3) chance – here’s the thing that you are having a bit of trouble with. Chance just means this: you don’t have a precise way of controlling what other people are doing to sell more junk to change your standing in the “matrix”. You bring in ten people – fine – but what control do you have over how many they bring in? Therefore, from your perspective – once you pay your money – it is a matter of “chance” when or how you “get paid”. You are not going to know enough about when and how you are getting your prize nor are you going to be able to control it. It is thus just like any other lottery. Plus, I can’t say because I don’t know – but I really can’t imagine that you could trust anything they tell you about where you are in the standing. Do they have some verifiable accounting by a trusted (by you and me) third party? Why would you believe the number that they give you – they are the only ones who will ever know the truth. That alone should tell you how “chancey” it is.
If you run one of these, sooner or later you will – if you are fortunate – get a letter from a state attorney general informing you that you are running an illegal lottery. you will fume and sputter, and have a beer with your friends and argue like a child about what you think a lottery really is, and then, if you’re lucky, you will refund everyone’s money and pay a fee of some type and agree never to do it again. If you’re lucky.
In case anyone wonders why these are illegal – aside from the fact that there is a law against them for the following reasons (recursive, I know) – it goes like this.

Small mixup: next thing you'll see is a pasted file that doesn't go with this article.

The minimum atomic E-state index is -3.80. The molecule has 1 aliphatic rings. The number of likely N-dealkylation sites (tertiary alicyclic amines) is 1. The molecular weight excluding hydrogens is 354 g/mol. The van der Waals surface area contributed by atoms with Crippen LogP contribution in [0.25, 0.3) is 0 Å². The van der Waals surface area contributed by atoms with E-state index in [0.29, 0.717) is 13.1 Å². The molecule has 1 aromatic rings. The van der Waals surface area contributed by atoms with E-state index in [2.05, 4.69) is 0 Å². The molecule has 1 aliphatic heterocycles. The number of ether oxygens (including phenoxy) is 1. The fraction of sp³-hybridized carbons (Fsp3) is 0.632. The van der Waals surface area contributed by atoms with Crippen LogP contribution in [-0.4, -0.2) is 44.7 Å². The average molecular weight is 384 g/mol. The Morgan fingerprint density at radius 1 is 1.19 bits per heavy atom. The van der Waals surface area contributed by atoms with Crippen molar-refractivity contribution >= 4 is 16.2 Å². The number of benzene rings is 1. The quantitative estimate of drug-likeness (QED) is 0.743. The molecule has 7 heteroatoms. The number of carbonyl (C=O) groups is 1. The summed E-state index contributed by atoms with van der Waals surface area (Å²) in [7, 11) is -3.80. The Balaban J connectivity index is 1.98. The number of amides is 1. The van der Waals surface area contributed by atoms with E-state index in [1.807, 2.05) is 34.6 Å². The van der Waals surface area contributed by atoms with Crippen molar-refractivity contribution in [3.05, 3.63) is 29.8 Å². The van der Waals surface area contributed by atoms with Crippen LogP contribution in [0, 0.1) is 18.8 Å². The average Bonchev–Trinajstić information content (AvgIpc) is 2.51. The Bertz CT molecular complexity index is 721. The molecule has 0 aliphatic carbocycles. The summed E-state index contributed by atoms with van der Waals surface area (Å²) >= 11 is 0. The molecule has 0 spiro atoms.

Here, for example, we might take a “matrix” of 15. At the 15th person, the first gets a G5. At the 30th the second person, at the 45th the third person. So for any person at a point in the list you can know that 15 *(number in the list) people will have to buy in for that person to “get paid”. Now, that 45th person wants a G5 also – no? I mean that’s why they’re doing it – not so you could get one… For that 45th person to get a G5, it will mean that there must be a 15*45=675th person, who will have to wait until the 15*15*45 numbered person signs up – that person will have to wait until the 15*15*15*45th person signs up, who will want one of their own – which will happen when the 15*15*15*15*45th person signs up – are there enough people in the world for everyone to get a G5? No, because the last generation – always the largest – won’t be able to bring in any more people. For that last generation – which will happen very quickly if it were to keep going – but of course it won’t, we know that,- every rodent on the planet would have to come up with $235 then every protoplasm, then every bacteria. It means that a “matrix” is a large swindling life form. It comes to life, builds a little bit, and cheats everyone at the end. And there must always be an “everyone at the end”. So it is a scheme to defraud a lot of people and there will be many unhappy people at the end – which will come fairly quickly. As for whether or not the group running it makes a profit – that last group – notice they don’t get any G5’s? Yeah…. that’s where the profit is. It isn’t from 15*235 – (cost of G5) = profit. that’s part of the fraud. They could lose money on that as long as they needed to – but that last big generation – that’s all profit. all profit. Fraudulent, swindled, criminal profit. That’s inevitable.